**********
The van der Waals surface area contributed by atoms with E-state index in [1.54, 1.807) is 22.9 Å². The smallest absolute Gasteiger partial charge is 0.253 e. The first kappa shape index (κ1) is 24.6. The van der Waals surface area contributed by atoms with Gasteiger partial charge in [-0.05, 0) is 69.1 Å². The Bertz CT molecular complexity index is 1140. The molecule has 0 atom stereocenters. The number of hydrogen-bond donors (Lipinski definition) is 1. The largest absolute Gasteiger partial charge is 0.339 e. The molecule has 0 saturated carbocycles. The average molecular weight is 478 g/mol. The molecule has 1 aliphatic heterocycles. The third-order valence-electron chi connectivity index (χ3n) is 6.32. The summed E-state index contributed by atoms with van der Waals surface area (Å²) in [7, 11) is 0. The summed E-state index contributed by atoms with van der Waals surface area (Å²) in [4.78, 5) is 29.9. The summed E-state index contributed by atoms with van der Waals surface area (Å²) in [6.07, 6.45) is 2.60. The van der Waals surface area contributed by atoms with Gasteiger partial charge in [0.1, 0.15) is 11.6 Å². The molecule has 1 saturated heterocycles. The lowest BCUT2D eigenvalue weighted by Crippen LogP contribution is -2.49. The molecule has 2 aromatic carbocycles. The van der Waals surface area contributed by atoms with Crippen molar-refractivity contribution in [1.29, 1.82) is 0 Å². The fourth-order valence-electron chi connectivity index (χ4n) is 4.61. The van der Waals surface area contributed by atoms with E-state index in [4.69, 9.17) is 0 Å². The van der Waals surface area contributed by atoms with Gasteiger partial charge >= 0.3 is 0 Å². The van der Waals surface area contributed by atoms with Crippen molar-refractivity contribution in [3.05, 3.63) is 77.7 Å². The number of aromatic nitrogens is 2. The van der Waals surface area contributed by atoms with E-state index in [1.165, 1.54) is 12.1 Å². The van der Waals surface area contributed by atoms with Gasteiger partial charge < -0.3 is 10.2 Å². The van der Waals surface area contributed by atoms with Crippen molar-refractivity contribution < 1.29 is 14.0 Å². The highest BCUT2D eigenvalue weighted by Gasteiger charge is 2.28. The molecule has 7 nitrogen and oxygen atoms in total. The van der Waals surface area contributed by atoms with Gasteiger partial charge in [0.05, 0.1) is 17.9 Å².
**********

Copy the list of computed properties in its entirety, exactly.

The van der Waals surface area contributed by atoms with E-state index in [1.54, 1.807) is 22.9 Å². The smallest absolute Gasteiger partial charge is 0.253 e. The first kappa shape index (κ1) is 24.6. The van der Waals surface area contributed by atoms with Gasteiger partial charge in [-0.05, 0) is 69.1 Å². The Bertz CT molecular complexity index is 1140. The molecule has 0 atom stereocenters. The number of hydrogen-bond donors (Lipinski definition) is 1. The largest absolute Gasteiger partial charge is 0.339 e. The molecule has 0 saturated carbocycles. The average molecular weight is 478 g/mol. The molecule has 1 aliphatic heterocycles. The third-order valence-electron chi connectivity index (χ3n) is 6.32. The summed E-state index contributed by atoms with van der Waals surface area (Å²) in [7, 11) is 0. The summed E-state index contributed by atoms with van der Waals surface area (Å²) in [4.78, 5) is 29.9. The summed E-state index contributed by atoms with van der Waals surface area (Å²) in [6.07, 6.45) is 2.60. The van der Waals surface area contributed by atoms with Gasteiger partial charge in [0.1, 0.15) is 11.6 Å². The molecule has 1 saturated heterocycles. The lowest BCUT2D eigenvalue weighted by Crippen LogP contribution is -2.49. The molecule has 2 aromatic carbocycles. The van der Waals surface area contributed by atoms with Crippen molar-refractivity contribution in [1.29, 1.82) is 0 Å². The fourth-order valence-electron chi connectivity index (χ4n) is 4.61. The van der Waals surface area contributed by atoms with E-state index in [4.69, 9.17) is 0 Å². The van der Waals surface area contributed by atoms with Gasteiger partial charge >= 0.3 is 0 Å². The van der Waals surface area contributed by atoms with Crippen molar-refractivity contribution in [3.05, 3.63) is 77.7 Å². The number of aromatic nitrogens is 2. The van der Waals surface area contributed by atoms with E-state index in [1.165, 1.54) is 12.1 Å². The van der Waals surface area contributed by atoms with Gasteiger partial charge < -0.3 is 10.2 Å². The van der Waals surface area contributed by atoms with Crippen molar-refractivity contribution < 1.29 is 14.0 Å². The highest BCUT2D eigenvalue weighted by Gasteiger charge is 2.28. The molecule has 7 nitrogen and oxygen atoms in total. The van der Waals surface area contributed by atoms with Gasteiger partial charge in [0.05, 0.1) is 17.9 Å².